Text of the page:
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Emotions High in Criticisms & Defense of CALGB 80405 Colorectal Cancer Study

Carlson, Robert H.

doi: 10.1097/01.COT.0000471639.31650.9b


BARCELONA, Spain—The lead author of the CALGB 80405 metastatic colorectal cancer trial was called to task here at the ESMO World Congress on Gastrointestinal Cancer for important data still to come, more than a year after overall survival and progression-free survival data were presented at the ASCO 2014 Annual Meeting (Abstract LBA 3, OT 7/10/14 issue).

The additional data—on response rate, subsequent treatments, and treatment duration/dose intensity—are awaited by researchers eager to understand why the overall survival results in that study were different from those in the similar European FIRE 3 trial (Heinemann et al: Lancet 2014;15:1065-1075), even though both tested the same regimens in the first-line treatment of metastatic colorectal cancer.

CALGB 80405 showed equivalent overall survival and progression-free survival between its two study arms:

  • The anti-VEGF agent bevacizumab plus FOLFIRI (folinic acid [leucovorin], fluorouracil, and irinotecan) versus the anti-EGFR agent cetuximab plus FOLFIRI;
  • The FIRE 3 trial showed equivalent progression-free survival for its two arms, but overall survival with cetuximab-FOLFIRI was superior to that of bevacizumab-FOLFIRI.

In his update on CALGB 80405 here, the lead author, Alan P. Venook, MD, Professor of Medical Oncology and Translational Research at the University of California, San Francisco, although acknowledging that work is still to be done, defended the trial's conclusions: “We need to move that into the manuscript; we have to audit all medical records for missing information, and do a data sweep,” he said in his presentation.



Venook said more events have occurred and he could have updated the major findings in each arm, but he felt this would not be productive. So rather than put out another set of slides with updated data, that information will be in the forthcoming published manuscript.

“We have a lot of work to do,” he said at the conclusion of his presentation. “I am not happy to report that we have been unable to complete the data sweep or refine the data, but it is out of my hands and in the hands of the cooperative group. Hopefully in the next three to six months we will have a manuscript and fill in the blanks you are appropriately waiting for us to fill in.”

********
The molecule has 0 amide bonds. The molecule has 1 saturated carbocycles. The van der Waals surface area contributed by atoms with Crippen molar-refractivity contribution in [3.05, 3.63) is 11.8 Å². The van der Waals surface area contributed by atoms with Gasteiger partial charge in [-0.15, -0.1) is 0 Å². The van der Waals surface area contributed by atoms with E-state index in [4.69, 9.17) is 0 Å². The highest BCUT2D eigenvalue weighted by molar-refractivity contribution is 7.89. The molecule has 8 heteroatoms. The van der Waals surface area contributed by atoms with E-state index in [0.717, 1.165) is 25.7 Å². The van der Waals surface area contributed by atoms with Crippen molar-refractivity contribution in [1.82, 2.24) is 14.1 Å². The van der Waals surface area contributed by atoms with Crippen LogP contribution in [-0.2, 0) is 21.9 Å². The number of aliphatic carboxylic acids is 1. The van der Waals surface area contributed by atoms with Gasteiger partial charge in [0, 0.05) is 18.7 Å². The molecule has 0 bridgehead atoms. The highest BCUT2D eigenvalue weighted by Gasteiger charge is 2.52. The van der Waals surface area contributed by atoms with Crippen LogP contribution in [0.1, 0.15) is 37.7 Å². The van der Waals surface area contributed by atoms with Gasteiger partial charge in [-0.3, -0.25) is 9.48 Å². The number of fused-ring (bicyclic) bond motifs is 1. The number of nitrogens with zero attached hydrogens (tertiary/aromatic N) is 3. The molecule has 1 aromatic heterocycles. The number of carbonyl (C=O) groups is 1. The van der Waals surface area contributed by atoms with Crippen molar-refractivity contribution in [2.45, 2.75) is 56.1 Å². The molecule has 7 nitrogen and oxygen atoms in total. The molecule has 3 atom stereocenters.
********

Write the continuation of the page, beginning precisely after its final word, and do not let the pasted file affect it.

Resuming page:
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Discussant: ‘Key Issue is Relevance’

The Discussant for the presentation here, Alberto F. Sobrero, MD, Head of the Department of Medical Oncology at Ospedale San Martino in Italy, reiterated the point that it is not possible to predict whether CALBG 80405 will change clinical practice because important data are missing. He said he could say, though that the data do have internal validity and internal consistency.

Discussant ALBERTO F

Discussant ALBERTO F

Still, he questioned whether there was external consistency because of the discordance with FIRE 3.

“The key issue is relevance—the CALGB 80405 data cannot be said to be relevant because the data are too early. We do not have the entire picture of patient characteristics; we have no data on compliance, on second-line treatment, or sequential treatment.”

Sobrero said that for the time being, with the data that have been presented, he could grant the fact that the CALGB trial shows clinical benefit, “simply because, if the two treatments are similar, then you would go for the FOLFIRI-bevacizumab arm because of the lack of skin toxicity [that occurs frequently with cetuximab]. But I cannot come to that conclusion because I don't know the data.”

Turning to FIRE 3, Sobrero said that trial “is causing me grief,” because the FIRE trialists failed to include survival as a major endpoint. The primary endpoint of the study was objective response rate, with secondary endpoints of progression-free survival and overall survival.

“How that mistake could have been made I do not understand,” he said.

Sobrero also said he was “unhappy with FIRE 3” because it shows a difference in overall survival but not in progression-free survival.

Nevertheless, he said FIRE 3 shows external validity as its outcomes are similar to those in the Phase II PEAK (Panitumumab Efficacy in Combination with mFOLFOX6 Against bevacizumab plus mFOLFOX6 in mCRC subjects with wild-type KRAS tumors) trial (Schwartzberg et al: JCO 2014;32:2240-2247) in which progression-free survival was similar but overall survival was improved with the anti-EGFR agent panitumumab plus FOLFOX versus bevacizumab with FOLFOX (leucovorin, fluorouracil, oxaliplatin).